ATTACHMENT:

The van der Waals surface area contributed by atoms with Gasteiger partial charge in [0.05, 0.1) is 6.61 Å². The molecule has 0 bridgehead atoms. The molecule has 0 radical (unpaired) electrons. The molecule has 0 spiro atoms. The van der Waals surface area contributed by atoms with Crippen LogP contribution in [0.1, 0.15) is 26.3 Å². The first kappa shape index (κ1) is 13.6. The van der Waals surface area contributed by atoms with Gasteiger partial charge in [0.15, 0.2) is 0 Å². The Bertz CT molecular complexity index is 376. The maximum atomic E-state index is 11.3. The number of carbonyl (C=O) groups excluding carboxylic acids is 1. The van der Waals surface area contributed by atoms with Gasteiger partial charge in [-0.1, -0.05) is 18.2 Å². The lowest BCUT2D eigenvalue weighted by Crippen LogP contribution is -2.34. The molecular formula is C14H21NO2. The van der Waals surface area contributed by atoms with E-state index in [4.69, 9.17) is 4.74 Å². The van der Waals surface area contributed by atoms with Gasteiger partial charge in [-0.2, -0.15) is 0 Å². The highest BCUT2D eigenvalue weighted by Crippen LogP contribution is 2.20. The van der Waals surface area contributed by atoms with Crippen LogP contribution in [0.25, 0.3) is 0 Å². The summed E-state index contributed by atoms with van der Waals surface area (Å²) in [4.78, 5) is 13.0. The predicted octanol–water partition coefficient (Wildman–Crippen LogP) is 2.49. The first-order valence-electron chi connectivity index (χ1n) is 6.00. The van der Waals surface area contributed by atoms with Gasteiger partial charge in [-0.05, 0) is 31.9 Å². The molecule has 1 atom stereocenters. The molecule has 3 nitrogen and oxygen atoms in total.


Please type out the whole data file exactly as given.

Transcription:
The van der Waals surface area contributed by atoms with Gasteiger partial charge in [0.05, 0.1) is 6.61 Å². The molecule has 0 bridgehead atoms. The molecule has 0 radical (unpaired) electrons. The molecule has 0 spiro atoms. The van der Waals surface area contributed by atoms with Crippen LogP contribution in [0.1, 0.15) is 26.3 Å². The first kappa shape index (κ1) is 13.6. The van der Waals surface area contributed by atoms with Gasteiger partial charge in [0.15, 0.2) is 0 Å². The Bertz CT molecular complexity index is 376. The maximum atomic E-state index is 11.3. The number of carbonyl (C=O) groups excluding carboxylic acids is 1. The van der Waals surface area contributed by atoms with Gasteiger partial charge in [-0.1, -0.05) is 18.2 Å². The lowest BCUT2D eigenvalue weighted by Crippen LogP contribution is -2.34. The molecular formula is C14H21NO2. The van der Waals surface area contributed by atoms with E-state index in [4.69, 9.17) is 4.74 Å². The van der Waals surface area contributed by atoms with Gasteiger partial charge in [-0.2, -0.15) is 0 Å². The highest BCUT2D eigenvalue weighted by Crippen LogP contribution is 2.20. The van der Waals surface area contributed by atoms with Crippen LogP contribution in [0.25, 0.3) is 0 Å². The summed E-state index contributed by atoms with van der Waals surface area (Å²) in [4.78, 5) is 13.0. The predicted octanol–water partition coefficient (Wildman–Crippen LogP) is 2.49. The first-order valence-electron chi connectivity index (χ1n) is 6.00. The van der Waals surface area contributed by atoms with Gasteiger partial charge in [-0.05, 0) is 31.9 Å². The molecule has 1 atom stereocenters. The molecule has 3 nitrogen and oxygen atoms in total.